Why was I so PO’d?

Late projects, surprise expenses, and there’s no hope of work / life balance

The problem

“Projects are getting done late, they’re going over budget, and expenses are a surprise until I get the P&L statement at the end of the month. This is my company, so why can’t I have a work / life balance?”

The real problem

The CEO didn’t know it yet, but the root of the problem was in purchasing. Every PO request needed the CEO’s approval, whether it was for $100K or just $10. Since running the company took most of the day, PO requests waited until late in the evening when most people should be enjoying the “life” part of a work / life balance. The employees were frustrated, too, because they couldn’t get anything done without approval. That led to unneeded delays and blame that they didn’t deserve.

The discussion

The interview process was simple enough – dig into the most painful issue first and follow up with more questions, leading to valuable insights.

  • What are you spending your time on at night? Approving Purchase Orders, handling E-Mail, and answering questions from employees I couldn’t get to during the day.
  • Which PO requests do you need to approve? All of them.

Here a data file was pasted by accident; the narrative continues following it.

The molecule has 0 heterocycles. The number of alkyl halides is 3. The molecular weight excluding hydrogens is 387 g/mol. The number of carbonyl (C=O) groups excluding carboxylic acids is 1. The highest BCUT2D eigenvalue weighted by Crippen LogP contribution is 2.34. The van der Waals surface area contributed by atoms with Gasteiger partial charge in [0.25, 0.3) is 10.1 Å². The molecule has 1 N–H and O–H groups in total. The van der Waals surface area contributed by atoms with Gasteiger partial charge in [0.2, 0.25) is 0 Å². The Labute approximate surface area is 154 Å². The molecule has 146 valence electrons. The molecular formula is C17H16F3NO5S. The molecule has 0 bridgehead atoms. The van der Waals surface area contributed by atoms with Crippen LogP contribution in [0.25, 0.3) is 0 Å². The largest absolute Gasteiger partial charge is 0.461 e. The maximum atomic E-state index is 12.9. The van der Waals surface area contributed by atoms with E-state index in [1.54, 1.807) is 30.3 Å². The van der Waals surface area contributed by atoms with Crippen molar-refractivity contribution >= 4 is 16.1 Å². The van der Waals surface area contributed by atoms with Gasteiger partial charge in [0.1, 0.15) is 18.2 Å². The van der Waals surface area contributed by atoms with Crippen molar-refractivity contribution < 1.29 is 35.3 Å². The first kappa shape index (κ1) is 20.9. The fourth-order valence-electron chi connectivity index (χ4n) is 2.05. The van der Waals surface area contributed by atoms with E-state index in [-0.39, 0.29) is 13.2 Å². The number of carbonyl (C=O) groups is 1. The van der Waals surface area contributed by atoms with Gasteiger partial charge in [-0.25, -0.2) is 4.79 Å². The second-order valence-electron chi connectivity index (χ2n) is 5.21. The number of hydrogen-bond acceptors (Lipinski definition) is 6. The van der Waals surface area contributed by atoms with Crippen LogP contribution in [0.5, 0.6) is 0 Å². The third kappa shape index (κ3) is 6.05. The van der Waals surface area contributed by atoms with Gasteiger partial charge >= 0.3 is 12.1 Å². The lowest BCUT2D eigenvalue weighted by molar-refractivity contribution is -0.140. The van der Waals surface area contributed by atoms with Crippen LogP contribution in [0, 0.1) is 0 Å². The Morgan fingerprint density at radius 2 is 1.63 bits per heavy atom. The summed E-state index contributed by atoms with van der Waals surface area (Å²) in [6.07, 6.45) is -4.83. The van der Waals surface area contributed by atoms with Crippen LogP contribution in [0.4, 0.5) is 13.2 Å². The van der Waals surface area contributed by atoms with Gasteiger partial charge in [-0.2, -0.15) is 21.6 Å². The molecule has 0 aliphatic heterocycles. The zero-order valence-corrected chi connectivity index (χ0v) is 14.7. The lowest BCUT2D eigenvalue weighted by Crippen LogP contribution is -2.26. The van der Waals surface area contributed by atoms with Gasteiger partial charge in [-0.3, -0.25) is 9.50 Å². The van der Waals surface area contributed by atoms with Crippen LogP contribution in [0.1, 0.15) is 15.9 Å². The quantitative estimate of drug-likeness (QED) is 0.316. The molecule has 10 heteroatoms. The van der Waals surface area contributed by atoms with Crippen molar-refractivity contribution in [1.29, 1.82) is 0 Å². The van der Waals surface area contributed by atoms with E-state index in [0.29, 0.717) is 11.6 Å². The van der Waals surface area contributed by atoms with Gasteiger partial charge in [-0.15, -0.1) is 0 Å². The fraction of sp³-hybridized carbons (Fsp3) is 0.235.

• Why? If I don’t, how will I know what we are spending money on or if we are going over budget?
  • Do you know how much has been spent on any project? Not off the top of my head, but I can ask the bookkeeper to look it up.
  • How long do your folks need to wait for PO approval? It almost never takes more than a few days.
  • Do your employees know how much they are spending on a project or what the budget is? Well, they should, because they are responsible for them.
  • Do they check where they are in the budget before each PO request they ask you to approve? I guess so, but I don’t know for sure.
  • Do you check where spending is, compared to budget, before you approve or disapprove a PO request? I don’t have time for that, so I just see if the amount and what’s being bought makes sense.
  • How many POs does a project typically have? They have 15-20 things that need to get bought, some more, some less.
  • Do the schedules include enough time for each of those PO requests to be delayed by a few days each? No, of course not. We pride ourselves on getting things done quickly. It’s just that we haven’t been able to do it since we’ve gotten bigger.

The actions

The solution required finding a way to both delegate authority and maintain control at the same time. The CEO felt a need to see and approve everything in order to control the finances, but in reality, only the exceptions were important. Of course, it would be great to have visibility on every project at any time…just to be sure.

The solution was a robust purchasing request/approval system. In this system, the employees had their personal spending limits and projects had their budget limits. Any PO an employee wanted to place that was below their own limit and the project’s remaining budget immediately went through. Any request above the personal limit needed to be approved by the employee’s manager, and any request above the project’s budget needed the project owner’s approval. The system sent weekly reports of all purchases, and highlighted the important ones. The report also showed each project’s budget and how much of it had been spent.

The results